In my personal utopia, there would be no conferences in college lacrosse. With 63 (current) members in Division I lacrosse, everyone would just play who they wanted and when; it'd be a nation of independents, and all the problems of shrunken at-large NCAA Tournament opportunities would disappear as everyone would be working on the same plane. It would be an awesome marketplace, devoid of all this current shifting nonsense that lacrosse doesn't create but is subject to because football and basketball are things and, for whatever reason, nonprofit institutions dedicated first and foremost to education are worried about television sets and dump trucks full of money.
College lacrosse isn't college hoops or football; it doesn't suffer the same issues that those sports have relative to national tournaments and championships and the sort in deep participating pools. This isn't a sport that makes all of its decisions based on dollar signs and saturating exposure. It's just lacrosse, and that's what makes it great. Yet, it bears a disproportionate level pain compared to the drivers of conference realignment due to its subordinated status below basketball and football. It's all so incredibly dumb, and we're probably not finished with everything at this point. At least when lacrosse programs change conferences on their own volition -- Penn State leaving the ECAC for THUNDERDOME!; Bellarmine leaving independent status for the ECAC; etc. -- it's driven by lacrosse concerns; in this environment of superconference wallet-stuffing, that doesn't exist. And that stinks.
(The alternative to all this, of course, is that conferences are good; conferences allow programs to enter a situation where they can be supported and are urged to grow. With the money attendant in conference realignment pushed by football and basketball concerns, athletic departments that haven't sponsored Division I lacrosse will now -- potentially -- have the resources available to start varsity men's programs. That idea is somewhat correlated to supply-side economics, and its efficacy in college lacrosse isn't all that clear. Regardless, these are decent arguments in a vacuum and are as good as my above-whining.)
Anyway, Maryland officially decided today to leave the ACC -- a conference to which it was an original member when chartered in 1953 -- for the Big Ten Conference:
The University of Maryland's Board of Regents on Monday voted unanimously to accept an invitation to join the Big Ten Conference and leave the Atlantic Coast Conference, sources told ESPN on Monday.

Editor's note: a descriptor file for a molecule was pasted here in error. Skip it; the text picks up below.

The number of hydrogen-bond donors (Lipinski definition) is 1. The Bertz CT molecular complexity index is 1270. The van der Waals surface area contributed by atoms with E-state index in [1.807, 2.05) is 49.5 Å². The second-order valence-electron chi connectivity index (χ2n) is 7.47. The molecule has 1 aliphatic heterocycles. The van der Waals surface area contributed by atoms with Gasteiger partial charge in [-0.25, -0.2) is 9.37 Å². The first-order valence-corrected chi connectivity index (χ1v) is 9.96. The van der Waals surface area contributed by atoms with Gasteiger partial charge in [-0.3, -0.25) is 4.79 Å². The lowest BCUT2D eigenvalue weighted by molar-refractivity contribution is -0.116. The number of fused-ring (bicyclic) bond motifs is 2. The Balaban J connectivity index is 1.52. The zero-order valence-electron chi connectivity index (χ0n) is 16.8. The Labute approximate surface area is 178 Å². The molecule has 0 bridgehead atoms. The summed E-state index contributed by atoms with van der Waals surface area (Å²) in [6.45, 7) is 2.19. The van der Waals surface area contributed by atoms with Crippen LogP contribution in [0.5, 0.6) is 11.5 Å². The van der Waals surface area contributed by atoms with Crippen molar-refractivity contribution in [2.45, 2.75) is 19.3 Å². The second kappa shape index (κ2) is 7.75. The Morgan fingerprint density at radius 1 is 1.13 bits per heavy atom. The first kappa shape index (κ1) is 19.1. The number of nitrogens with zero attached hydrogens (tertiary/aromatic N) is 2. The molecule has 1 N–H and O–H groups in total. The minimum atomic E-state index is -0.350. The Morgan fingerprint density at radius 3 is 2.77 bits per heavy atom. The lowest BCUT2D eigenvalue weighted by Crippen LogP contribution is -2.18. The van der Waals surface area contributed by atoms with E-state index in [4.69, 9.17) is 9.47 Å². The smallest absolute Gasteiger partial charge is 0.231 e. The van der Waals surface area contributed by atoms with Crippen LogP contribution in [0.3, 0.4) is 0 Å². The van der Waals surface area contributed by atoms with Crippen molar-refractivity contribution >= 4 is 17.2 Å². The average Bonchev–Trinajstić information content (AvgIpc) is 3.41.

The board unanimously approved the move to the Big Ten, a regent told ESPN. An afternoon announcement is expected.
Sources also said that Rutgers is expected to follow the Terrapins and will announce its own move from the Big East to the Big Ten, possible as early as Tuesday. A Scarlet Knights move would give the Big Ten 14 members.
Rutgers' Board of Governors is holding a regularly schedule meeting Monday in New Brunswick, N.J.
Yippee. The only issues right now are timing and the such.
So now we wait to see what happens on the lacrosse side. The Big East -- following the departure of Rutgers -- is going to only have five playing members, one member short of the mandatory six to earn an automatic invitation to the NCAA Tournament. Where the league will go from here is unknown, and abandonment of the sport on the men's side is a possibility at this point. For the ACC, it will remain among the strongest conferences in the country, but it, too, will only have five participating members and no chance at an automatic invitation to the NCAA Tournament if things stay static for the league. This isn't as much of an issue for the ACC as it is for the Big East, but it's a bit of a change from a month or two ago when Notre Dame announced that it'd be joining the league and giving the ACC the requisite six schools to award one of its members a free pass to May without question.
FURTHER VIOLENTLY IMPORTANT INFORMATION
Conference Realignment: Maryland's Potential Move Creates Odd ACC Issues
Conference Realignment: The Big East is Boned
Conference Realignment: Maryland, Rutgers and the Great Unknown of Big Ten Lacrosse
Another Round of Realignment, Another Round of Picking Winners